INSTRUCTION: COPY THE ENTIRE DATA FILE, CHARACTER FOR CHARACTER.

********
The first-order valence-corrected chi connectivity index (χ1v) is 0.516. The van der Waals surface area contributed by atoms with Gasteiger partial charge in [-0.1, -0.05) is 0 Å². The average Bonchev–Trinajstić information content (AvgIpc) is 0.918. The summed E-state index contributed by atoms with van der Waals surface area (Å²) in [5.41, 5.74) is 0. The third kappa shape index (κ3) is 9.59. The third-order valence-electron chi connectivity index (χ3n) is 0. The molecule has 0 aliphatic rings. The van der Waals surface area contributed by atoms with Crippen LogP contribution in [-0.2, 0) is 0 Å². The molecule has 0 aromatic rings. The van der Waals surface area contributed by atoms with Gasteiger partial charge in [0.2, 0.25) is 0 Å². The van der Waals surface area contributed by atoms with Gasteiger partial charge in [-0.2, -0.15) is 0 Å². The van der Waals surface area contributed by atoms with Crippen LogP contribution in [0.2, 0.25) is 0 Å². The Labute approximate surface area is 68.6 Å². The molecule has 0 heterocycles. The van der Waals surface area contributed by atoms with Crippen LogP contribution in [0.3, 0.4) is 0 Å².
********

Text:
The first-order valence-corrected chi connectivity index (χ1v) is 0.516. The van der Waals surface area contributed by atoms with Gasteiger partial charge in [-0.1, -0.05) is 0 Å². The average Bonchev–Trinajstić information content (AvgIpc) is 0.918. The summed E-state index contributed by atoms with van der Waals surface area (Å²) in [5.41, 5.74) is 0. The third kappa shape index (κ3) is 9.59. The third-order valence-electron chi connectivity index (χ3n) is 0. The molecule has 0 aliphatic rings. The van der Waals surface area contributed by atoms with Crippen LogP contribution in [-0.2, 0) is 0 Å². The molecule has 0 aromatic rings. The van der Waals surface area contributed by atoms with Gasteiger partial charge in [0.2, 0.25) is 0 Å². The van der Waals surface area contributed by atoms with Gasteiger partial charge in [-0.2, -0.15) is 0 Å². The van der Waals surface area contributed by atoms with Crippen LogP contribution in [0.2, 0.25) is 0 Å². The Labute approximate surface area is 68.6 Å². The molecule has 0 heterocycles. The van der Waals surface area contributed by atoms with Crippen LogP contribution in [0.3, 0.4) is 0 Å².